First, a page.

Understand Financial Statements
There is a perception that financial statements are complex and can only be interpreted by professional accountants. On the contrary, once you become familiar with the overall concepts and the terminology used, you will have an appreciation for the valuable information they contain and will understand how to apply your knowledge to evaluate the business.
What are Financial Statements
Financial statements consist primarily of the balance sheet and an income statement. An explanation follows:
The Statement of Financial Position (Balance Sheet)
The ‘Statement of Financial Position’ reports a company's financial status at a set date noted on the statement. The statement is like a snapshot because it shows what the company is worth at that set date. The statement shows:
- What the company owns
- What the company owes
- What belongs to the owners
The ‘Statement of Financial Position’ is also referred to as the ‘Balance Sheet’ because of the way one part — assets — is in balance with the sum of the other two parts – liabilities and stockholders' equity. In other words, the amount of money invested in the business, plus the amount that has been borrowed by the business, must equal the assets.
When the owner of the business is an individual, net worth is usually referred to as ‘owner’s equity; however, when dealing with a corporation there can be several shareholders so net worth is referred to as ‘shareholders’ equity’. Annual financial statements normally include information for at least the last two years to allow comparison of changes between years.
The balance sheet shows three main categories of information for each year:
- Shareholder’s Equity
The things that a company owns are called assets. These things might be physical assets such as buildings, trucks, inventory, equipment, and cash. Or they might intangible assets such as goodwill, trademarks, and patents.
Assets are either current or non-current (fixed assets). Current assets include cash, government securities, marketable securities, accounts receivable, notes receivable (other than from officers or employees), inventories, prepaid expenses, and any other item that could be converted into cash within one year in the normal course of business.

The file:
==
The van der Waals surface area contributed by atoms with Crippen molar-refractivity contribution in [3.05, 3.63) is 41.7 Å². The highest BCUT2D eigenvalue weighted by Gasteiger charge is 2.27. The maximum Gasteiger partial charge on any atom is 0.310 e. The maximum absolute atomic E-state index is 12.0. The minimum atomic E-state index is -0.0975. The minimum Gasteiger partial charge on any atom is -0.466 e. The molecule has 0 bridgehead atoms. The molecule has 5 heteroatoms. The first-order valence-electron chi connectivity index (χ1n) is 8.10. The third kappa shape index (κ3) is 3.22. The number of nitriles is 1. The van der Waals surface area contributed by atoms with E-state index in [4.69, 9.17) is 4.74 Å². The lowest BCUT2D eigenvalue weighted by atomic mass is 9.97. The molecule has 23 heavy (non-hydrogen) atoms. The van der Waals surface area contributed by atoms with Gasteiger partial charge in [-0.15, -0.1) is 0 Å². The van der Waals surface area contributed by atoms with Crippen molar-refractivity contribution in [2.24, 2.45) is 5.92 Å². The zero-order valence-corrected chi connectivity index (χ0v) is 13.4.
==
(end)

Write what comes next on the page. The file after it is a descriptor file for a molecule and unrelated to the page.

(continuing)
Fixed assets are those assets acquired for long-term use in a business such as land, plant, equipment, machinery, leasehold improvements, furniture, fixtures, and any other items with an expected useful business life measured in years (as opposed to items that will wear out or be used up in less than one year and are usually expensed when they are purchased). These assets are typically not for resale and are recorded on the balance sheet at their net cost less accumulated depreciation.
Other Assets include intangible assets, such as patents, royalty arrangements, copyrights, exclusive use contracts, and notes receivable from officers and employees.
The amounts of fixed assets vary by company and industry. For example, manufacturing companies generally have a large investment in fixed assets because making things requires property, plant, and equipment. Service companies usually have fewer fixed assets.
On the balance sheet, debts are called liabilities. All companies have liabilities. Examples of liabilities include:
- Money owed to banks and other lenders
- Money owed to suppliers of goods and services (accounts payable)
- Taxes owed to government authorities
- Rents owed to owners of land and buildings
Liabilities are either current (short term) or long term. Current liabilities are due within one year. Long-term liabilities are due after one year.
Shareholders' equity is the amount owners invested in new stock plus the earnings the company retained since it started (Retained earnings is the amount of profit kept after dividends are paid). On the balance sheet the amount of shareholders' equity always equals the value of all the assets minus all the liabilities e.g. if a company's assets are valued at $100,000 and liabilities total $60,000, the equity is $40,000.
The shareholders’ equity section is made up of share capital and retained earnings. For a proprietorship or partnership, this section is referred to as owner’s equity and partner’s equity respectively. Owner’s equity consists of paid in capital and retained earnings. Paid in capital reflects the total amount of money paid by shareholders to purchase company stock (shares).
Unlike the Balance Sheet, which is a snapshot of the company’s financial position at a particular point in time, the ‘Income Statement’ (or ‘Profit and Loss Statement’) provides a picture of what has happened over a period of time e.g. a month, a quarter or a year. An typical Income Statement contains specific revenue and expense categories regardless of the nature of the business as described below:
- Gross Revenues (revenues from the sale of products and services)
- Less Cost of Goods Sold (cost of inventories)
- Equals Gross Margin (gross profit on sales before operating expenses)
- Less Operating Expenses (salaries, wages, payroll taxes and benefits, rent, utilities, maintenance expenses, office supplies, postage, automobile/vehicle expenses, insurance, legal and accounting expenses, depreciation)
- Equals Operating Profit (profit before other non-operating income or expense)
- Plus Other Income (income from discounts, investments, customer charge accounts)
- Less Other Expenses (interest expense)
- Equals Net Profit (or Loss) before Tax (the figure on which your tax is calculated)
- Less Income Taxes (if any are due)
- Equals Net Profit (or Loss) After Tax